I remember years ago on Windows 95 a user had a very detailed picture on her granddaughter as a backdrop. We were able to determine this was causing her PC to crash and using the std wallpaper resolved the issue. I thought I had fixed her crashing. Her thoughts, "Gee, I guess I need to live with the crashing. Yes, the customization was more important to her than a stable PC.

That makes my job far tougher in most cases.
I can't be a PC Dictator, or folks will be unhappy.
At the same time I need to ensure the PC remains operational.
Talk about tightropes.
March 29, 2007 3:11:55 PM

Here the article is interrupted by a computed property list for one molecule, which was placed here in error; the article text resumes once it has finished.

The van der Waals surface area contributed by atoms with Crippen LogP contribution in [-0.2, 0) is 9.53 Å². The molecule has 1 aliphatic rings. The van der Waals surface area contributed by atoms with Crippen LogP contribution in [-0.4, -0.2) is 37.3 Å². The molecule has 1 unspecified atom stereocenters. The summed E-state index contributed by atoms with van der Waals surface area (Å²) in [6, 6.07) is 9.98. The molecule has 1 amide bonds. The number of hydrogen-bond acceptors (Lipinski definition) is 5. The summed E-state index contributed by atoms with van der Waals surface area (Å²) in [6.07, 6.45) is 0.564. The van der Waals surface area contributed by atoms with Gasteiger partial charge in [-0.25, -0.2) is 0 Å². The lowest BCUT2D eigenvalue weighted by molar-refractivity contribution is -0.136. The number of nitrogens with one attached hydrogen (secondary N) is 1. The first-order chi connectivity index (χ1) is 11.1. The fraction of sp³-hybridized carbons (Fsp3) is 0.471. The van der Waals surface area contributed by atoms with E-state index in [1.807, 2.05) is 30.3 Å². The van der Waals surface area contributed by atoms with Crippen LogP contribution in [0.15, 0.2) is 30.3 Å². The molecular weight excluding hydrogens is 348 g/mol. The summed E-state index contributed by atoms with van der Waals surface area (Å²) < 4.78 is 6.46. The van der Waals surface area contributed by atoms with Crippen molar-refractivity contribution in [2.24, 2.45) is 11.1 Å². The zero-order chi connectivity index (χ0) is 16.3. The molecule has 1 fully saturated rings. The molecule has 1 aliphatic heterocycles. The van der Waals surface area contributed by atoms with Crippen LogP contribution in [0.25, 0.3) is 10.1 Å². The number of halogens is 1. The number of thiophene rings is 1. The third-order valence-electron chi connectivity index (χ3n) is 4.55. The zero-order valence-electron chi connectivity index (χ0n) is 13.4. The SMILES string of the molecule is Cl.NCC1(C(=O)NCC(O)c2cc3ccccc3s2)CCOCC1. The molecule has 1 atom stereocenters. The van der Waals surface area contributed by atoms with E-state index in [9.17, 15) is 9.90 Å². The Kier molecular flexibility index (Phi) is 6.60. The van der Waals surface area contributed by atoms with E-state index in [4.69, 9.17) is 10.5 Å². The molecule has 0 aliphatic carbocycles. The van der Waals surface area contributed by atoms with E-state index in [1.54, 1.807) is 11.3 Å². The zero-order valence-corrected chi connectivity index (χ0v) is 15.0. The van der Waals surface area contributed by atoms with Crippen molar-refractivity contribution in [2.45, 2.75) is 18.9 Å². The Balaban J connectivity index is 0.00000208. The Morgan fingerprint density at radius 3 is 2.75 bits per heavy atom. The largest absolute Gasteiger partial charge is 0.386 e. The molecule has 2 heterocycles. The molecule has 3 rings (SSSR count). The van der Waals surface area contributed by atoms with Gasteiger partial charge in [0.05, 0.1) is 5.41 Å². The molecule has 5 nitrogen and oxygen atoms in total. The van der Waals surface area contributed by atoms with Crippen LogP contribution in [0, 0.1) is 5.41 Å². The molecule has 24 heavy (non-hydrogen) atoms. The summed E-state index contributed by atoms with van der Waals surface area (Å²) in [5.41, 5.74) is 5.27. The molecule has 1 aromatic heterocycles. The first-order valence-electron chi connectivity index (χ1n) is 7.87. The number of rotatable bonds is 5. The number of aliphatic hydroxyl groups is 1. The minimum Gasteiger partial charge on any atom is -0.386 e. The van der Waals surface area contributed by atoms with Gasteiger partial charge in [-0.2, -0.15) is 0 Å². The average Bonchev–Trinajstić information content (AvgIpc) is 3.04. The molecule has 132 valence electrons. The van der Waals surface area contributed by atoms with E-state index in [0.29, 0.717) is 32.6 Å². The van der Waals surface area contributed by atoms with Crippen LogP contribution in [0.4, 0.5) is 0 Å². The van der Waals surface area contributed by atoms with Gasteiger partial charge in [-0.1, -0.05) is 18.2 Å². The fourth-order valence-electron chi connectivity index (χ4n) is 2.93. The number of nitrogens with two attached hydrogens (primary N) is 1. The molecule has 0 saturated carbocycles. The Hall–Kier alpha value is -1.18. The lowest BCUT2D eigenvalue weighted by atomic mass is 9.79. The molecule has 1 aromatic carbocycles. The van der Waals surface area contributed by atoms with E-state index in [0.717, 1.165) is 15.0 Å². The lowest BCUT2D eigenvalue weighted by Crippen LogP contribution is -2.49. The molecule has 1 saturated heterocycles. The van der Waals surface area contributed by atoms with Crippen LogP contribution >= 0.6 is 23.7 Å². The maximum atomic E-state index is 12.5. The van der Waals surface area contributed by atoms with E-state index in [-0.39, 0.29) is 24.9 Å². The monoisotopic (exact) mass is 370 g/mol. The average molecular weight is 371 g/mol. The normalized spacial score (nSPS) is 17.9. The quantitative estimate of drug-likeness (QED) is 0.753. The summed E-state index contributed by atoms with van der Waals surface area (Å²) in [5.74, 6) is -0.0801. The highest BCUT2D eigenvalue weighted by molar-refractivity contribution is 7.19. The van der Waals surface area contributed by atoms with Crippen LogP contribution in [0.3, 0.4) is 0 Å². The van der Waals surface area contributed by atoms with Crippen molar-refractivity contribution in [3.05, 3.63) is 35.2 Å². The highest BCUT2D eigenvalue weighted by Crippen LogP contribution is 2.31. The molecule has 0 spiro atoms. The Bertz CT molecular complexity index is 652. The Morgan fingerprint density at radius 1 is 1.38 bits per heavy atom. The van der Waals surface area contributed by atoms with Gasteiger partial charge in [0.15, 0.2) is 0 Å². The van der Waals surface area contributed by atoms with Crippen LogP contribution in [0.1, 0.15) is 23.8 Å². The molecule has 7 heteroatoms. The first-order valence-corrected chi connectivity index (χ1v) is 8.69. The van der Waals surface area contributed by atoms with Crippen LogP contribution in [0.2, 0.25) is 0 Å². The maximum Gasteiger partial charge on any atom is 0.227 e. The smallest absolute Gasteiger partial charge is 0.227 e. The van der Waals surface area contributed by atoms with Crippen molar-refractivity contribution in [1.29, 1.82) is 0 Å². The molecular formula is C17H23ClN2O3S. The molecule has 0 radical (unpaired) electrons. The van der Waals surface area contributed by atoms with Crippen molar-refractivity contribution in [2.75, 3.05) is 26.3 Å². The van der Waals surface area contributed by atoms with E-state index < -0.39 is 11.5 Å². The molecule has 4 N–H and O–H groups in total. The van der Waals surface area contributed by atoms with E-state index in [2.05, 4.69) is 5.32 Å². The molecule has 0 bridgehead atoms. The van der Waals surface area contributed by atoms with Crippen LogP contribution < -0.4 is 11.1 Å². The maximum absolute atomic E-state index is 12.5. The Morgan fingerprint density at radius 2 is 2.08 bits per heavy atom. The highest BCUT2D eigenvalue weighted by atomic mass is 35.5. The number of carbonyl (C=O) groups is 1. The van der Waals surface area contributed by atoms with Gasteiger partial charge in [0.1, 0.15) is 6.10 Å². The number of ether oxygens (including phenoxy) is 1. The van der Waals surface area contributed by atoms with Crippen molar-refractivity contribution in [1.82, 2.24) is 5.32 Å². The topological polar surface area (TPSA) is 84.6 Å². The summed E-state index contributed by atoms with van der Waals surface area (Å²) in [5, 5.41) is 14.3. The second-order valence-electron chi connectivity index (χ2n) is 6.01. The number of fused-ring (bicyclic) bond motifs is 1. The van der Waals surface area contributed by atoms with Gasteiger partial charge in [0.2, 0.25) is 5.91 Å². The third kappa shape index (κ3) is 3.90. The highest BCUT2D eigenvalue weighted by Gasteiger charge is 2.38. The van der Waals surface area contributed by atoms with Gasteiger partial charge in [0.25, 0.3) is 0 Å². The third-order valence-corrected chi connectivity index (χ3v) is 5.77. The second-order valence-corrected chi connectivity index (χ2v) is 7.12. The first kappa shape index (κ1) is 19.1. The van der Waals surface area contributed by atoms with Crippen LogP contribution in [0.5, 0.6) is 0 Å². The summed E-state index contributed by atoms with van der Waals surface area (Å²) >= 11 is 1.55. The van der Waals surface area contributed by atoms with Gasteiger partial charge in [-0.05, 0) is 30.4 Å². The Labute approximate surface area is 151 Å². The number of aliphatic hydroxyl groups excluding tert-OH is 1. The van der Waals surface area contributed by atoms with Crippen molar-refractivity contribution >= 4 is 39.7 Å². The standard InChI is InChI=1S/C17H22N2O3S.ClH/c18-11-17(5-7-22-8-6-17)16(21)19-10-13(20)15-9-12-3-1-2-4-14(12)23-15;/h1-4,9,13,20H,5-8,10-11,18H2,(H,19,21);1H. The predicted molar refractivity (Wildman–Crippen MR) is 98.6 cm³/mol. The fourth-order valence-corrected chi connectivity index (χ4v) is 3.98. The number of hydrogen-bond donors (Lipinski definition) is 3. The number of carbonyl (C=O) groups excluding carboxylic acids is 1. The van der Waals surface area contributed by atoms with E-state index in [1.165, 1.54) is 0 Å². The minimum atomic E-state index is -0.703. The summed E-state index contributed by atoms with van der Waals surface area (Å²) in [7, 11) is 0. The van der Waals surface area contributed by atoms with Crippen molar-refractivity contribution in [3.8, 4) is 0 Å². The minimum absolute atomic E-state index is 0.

Really, a background was causing crashes :?: .... however, that was Windows 95. I really do understand the tightrope you must walk (and agree with it), but Windows has also come a long way (good or bad, this isn't the place to debate that lol :wink:)  from Win 95. You shouldn't be allowed to install random programs, random tweaks, but moving icons and tidying up of the desktop should be allowed.
March 29, 2007 3:14:47 PM

The shortcut arrows dont annoy me one bit. Why are they annoying??

If you dont have them on there you have to right click it to know its a shortcut!

.....I dont get it.
March 29, 2007 3:16:20 PM

Quote:
...orrr..... you can just use powertoys tweak ui to do it.....



Why is it that someone can make something so easy into something so hard, and somehow justify several pages of an article to do it?
March 29, 2007 3:25:34 PM

Quote:
The shortcut arrows dont annoy me one bit. Why are they annoying??

If you dont have them on there you have to right click it to know its a shortcut!